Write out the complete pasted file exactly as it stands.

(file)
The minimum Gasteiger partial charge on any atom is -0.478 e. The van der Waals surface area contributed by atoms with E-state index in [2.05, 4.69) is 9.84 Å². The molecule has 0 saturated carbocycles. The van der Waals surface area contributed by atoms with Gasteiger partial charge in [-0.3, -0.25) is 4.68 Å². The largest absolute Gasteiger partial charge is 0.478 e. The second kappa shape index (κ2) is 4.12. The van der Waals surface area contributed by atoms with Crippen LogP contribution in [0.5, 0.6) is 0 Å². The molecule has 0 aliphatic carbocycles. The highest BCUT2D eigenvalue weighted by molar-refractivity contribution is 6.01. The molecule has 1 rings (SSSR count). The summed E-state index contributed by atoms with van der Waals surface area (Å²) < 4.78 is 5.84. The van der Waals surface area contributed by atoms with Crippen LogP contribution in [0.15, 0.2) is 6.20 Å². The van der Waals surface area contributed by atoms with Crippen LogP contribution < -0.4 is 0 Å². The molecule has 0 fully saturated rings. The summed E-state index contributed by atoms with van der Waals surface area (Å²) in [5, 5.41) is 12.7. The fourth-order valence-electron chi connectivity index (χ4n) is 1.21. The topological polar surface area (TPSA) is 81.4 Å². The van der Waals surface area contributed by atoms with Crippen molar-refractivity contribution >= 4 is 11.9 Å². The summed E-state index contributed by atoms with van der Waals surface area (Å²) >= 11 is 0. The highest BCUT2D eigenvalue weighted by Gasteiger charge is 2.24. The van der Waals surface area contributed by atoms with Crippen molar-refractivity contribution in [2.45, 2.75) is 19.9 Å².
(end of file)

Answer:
The minimum Gasteiger partial charge on any atom is -0.478 e. The van der Waals surface area contributed by atoms with E-state index in [2.05, 4.69) is 9.84 Å². The molecule has 0 saturated carbocycles. The van der Waals surface area contributed by atoms with Gasteiger partial charge in [-0.3, -0.25) is 4.68 Å². The largest absolute Gasteiger partial charge is 0.478 e. The second kappa shape index (κ2) is 4.12. The van der Waals surface area contributed by atoms with Crippen LogP contribution in [0.5, 0.6) is 0 Å². The molecule has 0 aliphatic carbocycles. The highest BCUT2D eigenvalue weighted by molar-refractivity contribution is 6.01. The molecule has 1 rings (SSSR count). The summed E-state index contributed by atoms with van der Waals surface area (Å²) < 4.78 is 5.84. The van der Waals surface area contributed by atoms with Crippen LogP contribution in [0.15, 0.2) is 6.20 Å². The van der Waals surface area contributed by atoms with Crippen LogP contribution < -0.4 is 0 Å². The molecule has 0 fully saturated rings. The summed E-state index contributed by atoms with van der Waals surface area (Å²) in [5, 5.41) is 12.7. The fourth-order valence-electron chi connectivity index (χ4n) is 1.21. The topological polar surface area (TPSA) is 81.4 Å². The van der Waals surface area contributed by atoms with Crippen molar-refractivity contribution >= 4 is 11.9 Å². The summed E-state index contributed by atoms with van der Waals surface area (Å²) >= 11 is 0. The highest BCUT2D eigenvalue weighted by Gasteiger charge is 2.24. The van der Waals surface area contributed by atoms with Crippen molar-refractivity contribution in [2.45, 2.75) is 19.9 Å².